WC-23Opportunities and Challenges for Integrated Food-Energy Systems


This world café brings together practitioners, researchers, and other stakeholders of diverse agri-food systems that involve local co-production of food and energy. As a result, it provides a rare opportunity for sharing and synthesizing knowledge across integrated food-energy systems (IFES), ranging from landfill methane recapture powering greenhouses, to agri-voltaics, to manure-based biogas systems. The discussion will build off our recent survey of types of IFES that diversify farm products and close waste-resource loops (Gerst et al. 2015, doi: 10.1021/es504090u ). We will address knowledge gaps, scale issues, and policy mismatches that affect the potential of IFES to improve farm resilience and to reduce environmental impacts of local food production, as well as challenges of constructing, operating, and governing an IFES.


  • Michael Gerst, Research Assistant Professor, University of Maryland
  • Anne Kapuscinski, Professor of Environmental Studies,Sherman Fairchild Distinguished Professor in Sustainability Science, Dartmouth College


  • Michael Gerst, Research Assistant Professor, University of Maryland
  • Anne Kapuscinski, Sherman Fairchild Distinguished Professor of Sustainability Science, Environmental Studies Program, Dartmouth College
  • Michael Raker, Agricultural Energy Consultants
  • Ryan Shelby, U.S. Agency for International Development
  • Don McCormick, Founder and CEO Local Farms Project

Anne R. Kapuscinski is the Sherman Fairchild Distinguished Professor of Sustainability Science in the Environmental Studies Program at Dartmouth College. She is Chair of the Board of Directors of the Union of Concerned Scientists, Editor in Chief of Sustainability Transitions, a domain of the open-access journal, Elementa: Science of the Anthropocene. She leads an interdisciplinary team researching how integrated food-energy systems (IFES) address the food-water-energy nexus in the face of climate change. One project studies 50 dairy farms to quantify effects of anaerobic digesters on closing nutrient, energy and water loops and on long-term financial resilience. Another project develops microalgae feeds for aquaculture, the world’s fastest growing food sector, and assesses their life-cycle environmental benefits. 603-646-2668, anne.kapuscinski@dartmouth.edu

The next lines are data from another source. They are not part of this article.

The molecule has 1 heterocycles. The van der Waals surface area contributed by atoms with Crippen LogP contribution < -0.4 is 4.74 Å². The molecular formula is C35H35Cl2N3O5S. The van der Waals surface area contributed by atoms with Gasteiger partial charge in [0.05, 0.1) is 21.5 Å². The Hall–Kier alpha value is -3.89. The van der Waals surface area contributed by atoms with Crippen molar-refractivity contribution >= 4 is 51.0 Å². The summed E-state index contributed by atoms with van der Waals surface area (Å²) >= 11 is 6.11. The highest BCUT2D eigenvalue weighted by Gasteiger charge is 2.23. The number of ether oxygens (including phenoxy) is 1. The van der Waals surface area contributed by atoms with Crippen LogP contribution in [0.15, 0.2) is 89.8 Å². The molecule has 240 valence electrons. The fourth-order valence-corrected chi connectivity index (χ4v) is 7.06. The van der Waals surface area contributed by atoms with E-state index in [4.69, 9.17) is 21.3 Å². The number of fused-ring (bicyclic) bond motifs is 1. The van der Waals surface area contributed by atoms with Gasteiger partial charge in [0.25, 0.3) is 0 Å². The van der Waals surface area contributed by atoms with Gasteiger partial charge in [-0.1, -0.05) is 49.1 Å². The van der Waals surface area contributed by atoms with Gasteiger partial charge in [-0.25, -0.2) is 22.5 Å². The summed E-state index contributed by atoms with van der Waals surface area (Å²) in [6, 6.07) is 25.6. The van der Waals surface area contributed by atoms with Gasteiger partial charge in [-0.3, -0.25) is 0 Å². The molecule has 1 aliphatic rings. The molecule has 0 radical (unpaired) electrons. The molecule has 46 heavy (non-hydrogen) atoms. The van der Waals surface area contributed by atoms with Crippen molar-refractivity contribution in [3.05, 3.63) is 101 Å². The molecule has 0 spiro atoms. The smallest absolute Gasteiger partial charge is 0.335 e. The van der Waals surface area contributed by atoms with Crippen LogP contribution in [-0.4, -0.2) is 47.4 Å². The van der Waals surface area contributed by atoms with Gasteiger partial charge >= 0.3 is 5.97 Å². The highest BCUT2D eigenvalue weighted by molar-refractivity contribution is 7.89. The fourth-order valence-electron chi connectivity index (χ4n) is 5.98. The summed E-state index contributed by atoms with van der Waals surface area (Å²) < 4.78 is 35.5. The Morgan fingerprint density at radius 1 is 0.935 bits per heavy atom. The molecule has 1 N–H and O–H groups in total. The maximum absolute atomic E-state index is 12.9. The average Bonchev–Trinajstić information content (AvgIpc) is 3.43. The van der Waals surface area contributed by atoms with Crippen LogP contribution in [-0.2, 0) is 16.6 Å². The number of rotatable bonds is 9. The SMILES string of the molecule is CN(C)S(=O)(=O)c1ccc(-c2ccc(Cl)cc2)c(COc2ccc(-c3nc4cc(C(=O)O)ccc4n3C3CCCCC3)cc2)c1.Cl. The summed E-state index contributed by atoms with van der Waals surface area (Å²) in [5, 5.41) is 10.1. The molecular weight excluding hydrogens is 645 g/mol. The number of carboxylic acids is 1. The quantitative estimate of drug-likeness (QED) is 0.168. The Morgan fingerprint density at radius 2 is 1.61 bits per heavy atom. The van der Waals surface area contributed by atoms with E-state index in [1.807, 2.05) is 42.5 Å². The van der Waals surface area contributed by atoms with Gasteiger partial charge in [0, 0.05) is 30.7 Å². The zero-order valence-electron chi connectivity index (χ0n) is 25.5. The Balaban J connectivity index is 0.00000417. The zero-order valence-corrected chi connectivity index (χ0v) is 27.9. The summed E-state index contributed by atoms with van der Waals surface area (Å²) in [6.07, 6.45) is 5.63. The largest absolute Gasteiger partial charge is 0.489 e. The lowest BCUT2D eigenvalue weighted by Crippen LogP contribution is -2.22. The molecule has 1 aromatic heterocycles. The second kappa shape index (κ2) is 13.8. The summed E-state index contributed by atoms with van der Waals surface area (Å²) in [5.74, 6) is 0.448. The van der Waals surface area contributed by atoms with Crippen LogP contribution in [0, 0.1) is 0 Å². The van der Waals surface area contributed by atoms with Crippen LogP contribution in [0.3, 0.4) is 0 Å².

More information:


Gerst, M., M. Cox, K. Locke, M. Laser, and A.R. Kapuscinski. 2014. A taxonomic framework for assessing governance challenges and environmental effects of integrated food-energy systems. Environmental Science and Technology: 8 pp. & Suppl. Info. DOI 10.1021/es504090u. Free download from: http://pubs.acs.org/articlesonrequest/AOR-kB9FyRyUguZxMHmUaits

Michael Gerst is a research faculty at the Earth System Science Interdisciplinary Center at the University of Maryland. His expertise is in decision and systems analysis of problems that involve the intersection of the environment, technology, and society. In addition to study of the resilience and environmental impact of integrated food-energy systems, his research portfolio has included elements of cost-benefit analysis of climate policy, the development of new scenario techniques for planning under uncertainty, guiding co-production efforts of global change indicators, and testing of visualization design efficacy. He received his Ph.D. from Yale University in industrial ecology and techno-economic systems analysis. mgerst@umd.edu

Michael Raker is actively engaged in state and federal farm and energy policy on issues including the Vermont Standard Offer Program, net-metering, project permitting, and USDA grant programs. For more than two decades Mike has been helping Vermont farm improve their electrical energy efficiency and produce renewable energy via anaerobic digestion of farm wastes. For most of these years he has been a self employed consultant providing services to farmers via Vermont’s electric and efficiency utilities. For ten years Mike was the sole staff person for the Green Mountain Power Renewable Development Fund. In this capacity he provided technical assistance to all of the Vermont digester projects. Mike has a bachelors degree in Botany from the University of Massachusetts. 802-454-0123, mmraker@aol.com

Ryan Shelby is a senior energy engineering advisor within the United States Agency for International Development (USAID) that works on the design and implementation of decentralized energy projects (<1 MW to 10 MW) in Sub Saharan Africa and other emerging regions. Within the USAID, Dr. Shelby serves as the Program Manager for the Powering Agriculture: An Energy Grand Challenge for Development (PAEGC) initiative which seeks to accelerate the development and deployment of clean energy solutions for increasing agriculture productivity in developing countries. Dr. Shelby completed his PhD at the University of California, Berkeley in Mechanical Engineering. rshelby@usaid.gov

Don McCormick is the founder of the Local Farms Project (LFP), designer of the Keene Energy & Agriculture Project, and a leader in sustainable food production in New England for over 15 years. Don and his team created the LFP brand at Carbon Harvest Energy, where Don engineered the successful operations, production and marketing of a state-of-the-art integrated growing facility in Brattleboro VT. Don has a unique capacity for analyzing local resources and needs, and engineering integrated food and energy systems to provide real solutions to issues of local food and energy security, impacts of climate change, water management, and significant reduction of carbon emissions. Prior to founding Carbon Harvest, Don owned a sustainable aquaponics greenhouse business in Westport NY and served as Executive Director of the Intervale Center in Burlington VT.

Leave a Comment